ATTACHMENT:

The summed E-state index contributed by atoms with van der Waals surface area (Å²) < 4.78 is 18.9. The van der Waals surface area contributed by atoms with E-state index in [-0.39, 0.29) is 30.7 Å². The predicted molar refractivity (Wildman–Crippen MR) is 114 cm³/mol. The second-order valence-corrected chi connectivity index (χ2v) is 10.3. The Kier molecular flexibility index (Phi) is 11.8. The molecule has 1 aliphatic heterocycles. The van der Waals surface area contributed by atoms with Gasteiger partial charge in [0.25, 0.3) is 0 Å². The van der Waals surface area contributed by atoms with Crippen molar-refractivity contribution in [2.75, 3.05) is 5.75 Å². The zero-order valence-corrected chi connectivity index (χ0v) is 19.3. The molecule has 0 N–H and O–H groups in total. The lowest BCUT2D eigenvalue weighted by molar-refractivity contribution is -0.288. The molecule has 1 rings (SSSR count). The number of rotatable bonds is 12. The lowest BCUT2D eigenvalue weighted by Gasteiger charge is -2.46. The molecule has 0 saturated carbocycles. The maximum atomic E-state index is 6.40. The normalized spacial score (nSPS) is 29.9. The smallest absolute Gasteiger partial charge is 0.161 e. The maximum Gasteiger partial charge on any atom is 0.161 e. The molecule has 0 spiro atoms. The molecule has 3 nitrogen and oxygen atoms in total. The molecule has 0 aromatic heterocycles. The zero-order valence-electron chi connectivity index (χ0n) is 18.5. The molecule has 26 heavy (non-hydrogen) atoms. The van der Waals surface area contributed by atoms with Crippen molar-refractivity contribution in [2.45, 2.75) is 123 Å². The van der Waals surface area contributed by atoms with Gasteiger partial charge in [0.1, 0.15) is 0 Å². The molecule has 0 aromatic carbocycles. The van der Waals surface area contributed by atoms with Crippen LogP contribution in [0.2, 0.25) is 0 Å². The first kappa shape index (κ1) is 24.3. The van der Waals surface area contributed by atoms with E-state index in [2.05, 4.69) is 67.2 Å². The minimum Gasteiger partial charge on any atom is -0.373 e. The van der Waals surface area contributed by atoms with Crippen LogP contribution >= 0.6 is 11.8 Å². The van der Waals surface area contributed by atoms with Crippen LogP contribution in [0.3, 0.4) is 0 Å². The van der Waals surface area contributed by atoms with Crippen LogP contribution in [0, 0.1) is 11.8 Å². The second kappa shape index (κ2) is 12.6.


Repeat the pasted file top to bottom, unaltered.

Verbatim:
The summed E-state index contributed by atoms with van der Waals surface area (Å²) < 4.78 is 18.9. The van der Waals surface area contributed by atoms with E-state index in [-0.39, 0.29) is 30.7 Å². The predicted molar refractivity (Wildman–Crippen MR) is 114 cm³/mol. The second-order valence-corrected chi connectivity index (χ2v) is 10.3. The Kier molecular flexibility index (Phi) is 11.8. The molecule has 1 aliphatic heterocycles. The van der Waals surface area contributed by atoms with Gasteiger partial charge in [0.25, 0.3) is 0 Å². The van der Waals surface area contributed by atoms with Crippen molar-refractivity contribution in [2.75, 3.05) is 5.75 Å². The zero-order valence-corrected chi connectivity index (χ0v) is 19.3. The molecule has 0 N–H and O–H groups in total. The lowest BCUT2D eigenvalue weighted by molar-refractivity contribution is -0.288. The molecule has 1 rings (SSSR count). The number of rotatable bonds is 12. The lowest BCUT2D eigenvalue weighted by Gasteiger charge is -2.46. The molecule has 0 saturated carbocycles. The maximum atomic E-state index is 6.40. The normalized spacial score (nSPS) is 29.9. The smallest absolute Gasteiger partial charge is 0.161 e. The maximum Gasteiger partial charge on any atom is 0.161 e. The molecule has 0 spiro atoms. The molecule has 3 nitrogen and oxygen atoms in total. The molecule has 0 aromatic heterocycles. The zero-order valence-electron chi connectivity index (χ0n) is 18.5. The molecule has 26 heavy (non-hydrogen) atoms. The van der Waals surface area contributed by atoms with Crippen molar-refractivity contribution in [2.45, 2.75) is 123 Å². The van der Waals surface area contributed by atoms with Gasteiger partial charge in [0.1, 0.15) is 0 Å². The molecule has 0 aromatic carbocycles. The van der Waals surface area contributed by atoms with Crippen LogP contribution in [0.2, 0.25) is 0 Å². The first kappa shape index (κ1) is 24.3. The van der Waals surface area contributed by atoms with E-state index in [2.05, 4.69) is 67.2 Å². The minimum Gasteiger partial charge on any atom is -0.373 e. The van der Waals surface area contributed by atoms with Crippen LogP contribution >= 0.6 is 11.8 Å². The van der Waals surface area contributed by atoms with Crippen LogP contribution in [0.3, 0.4) is 0 Å². The van der Waals surface area contributed by atoms with Crippen LogP contribution in [0, 0.1) is 11.8 Å². The second kappa shape index (κ2) is 12.6.